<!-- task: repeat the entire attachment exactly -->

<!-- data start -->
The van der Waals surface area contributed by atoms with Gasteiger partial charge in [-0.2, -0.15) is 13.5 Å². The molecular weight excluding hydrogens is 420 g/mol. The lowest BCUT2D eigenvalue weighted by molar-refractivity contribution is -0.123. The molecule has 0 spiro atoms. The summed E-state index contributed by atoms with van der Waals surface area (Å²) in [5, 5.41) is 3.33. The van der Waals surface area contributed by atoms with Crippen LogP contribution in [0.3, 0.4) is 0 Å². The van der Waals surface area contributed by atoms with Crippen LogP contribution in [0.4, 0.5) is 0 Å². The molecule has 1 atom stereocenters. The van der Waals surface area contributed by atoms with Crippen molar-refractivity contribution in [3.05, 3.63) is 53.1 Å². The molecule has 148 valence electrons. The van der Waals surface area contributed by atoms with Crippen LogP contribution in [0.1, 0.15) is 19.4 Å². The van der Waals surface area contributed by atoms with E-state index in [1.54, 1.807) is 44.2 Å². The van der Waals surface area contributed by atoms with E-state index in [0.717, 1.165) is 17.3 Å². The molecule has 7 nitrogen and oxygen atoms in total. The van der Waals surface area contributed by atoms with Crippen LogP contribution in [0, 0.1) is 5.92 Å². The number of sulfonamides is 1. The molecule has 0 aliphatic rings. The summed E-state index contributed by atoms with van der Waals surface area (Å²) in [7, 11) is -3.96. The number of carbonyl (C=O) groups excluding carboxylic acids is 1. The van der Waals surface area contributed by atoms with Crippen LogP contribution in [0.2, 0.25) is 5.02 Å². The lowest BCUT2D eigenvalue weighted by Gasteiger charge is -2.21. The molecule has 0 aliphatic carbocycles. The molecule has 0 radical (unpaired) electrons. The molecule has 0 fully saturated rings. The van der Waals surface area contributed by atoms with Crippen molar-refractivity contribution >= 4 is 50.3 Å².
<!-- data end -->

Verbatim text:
The van der Waals surface area contributed by atoms with Gasteiger partial charge in [-0.2, -0.15) is 13.5 Å². The molecular weight excluding hydrogens is 420 g/mol. The lowest BCUT2D eigenvalue weighted by molar-refractivity contribution is -0.123. The molecule has 0 spiro atoms. The summed E-state index contributed by atoms with van der Waals surface area (Å²) in [5, 5.41) is 3.33. The van der Waals surface area contributed by atoms with Crippen LogP contribution in [0.3, 0.4) is 0 Å². The van der Waals surface area contributed by atoms with Crippen LogP contribution in [0.4, 0.5) is 0 Å². The molecule has 1 atom stereocenters. The van der Waals surface area contributed by atoms with Crippen molar-refractivity contribution in [3.05, 3.63) is 53.1 Å². The molecule has 148 valence electrons. The van der Waals surface area contributed by atoms with Crippen LogP contribution in [0.1, 0.15) is 19.4 Å². The van der Waals surface area contributed by atoms with E-state index in [1.54, 1.807) is 44.2 Å². The van der Waals surface area contributed by atoms with E-state index in [0.717, 1.165) is 17.3 Å². The molecule has 7 nitrogen and oxygen atoms in total. The van der Waals surface area contributed by atoms with Crippen LogP contribution in [0, 0.1) is 5.92 Å². The number of sulfonamides is 1. The molecule has 0 aliphatic rings. The summed E-state index contributed by atoms with van der Waals surface area (Å²) in [7, 11) is -3.96. The number of carbonyl (C=O) groups excluding carboxylic acids is 1. The van der Waals surface area contributed by atoms with Crippen LogP contribution in [0.2, 0.25) is 5.02 Å². The lowest BCUT2D eigenvalue weighted by Gasteiger charge is -2.21. The molecule has 0 aliphatic carbocycles. The molecule has 0 radical (unpaired) electrons. The molecule has 0 fully saturated rings. The van der Waals surface area contributed by atoms with Crippen molar-refractivity contribution >= 4 is 50.3 Å².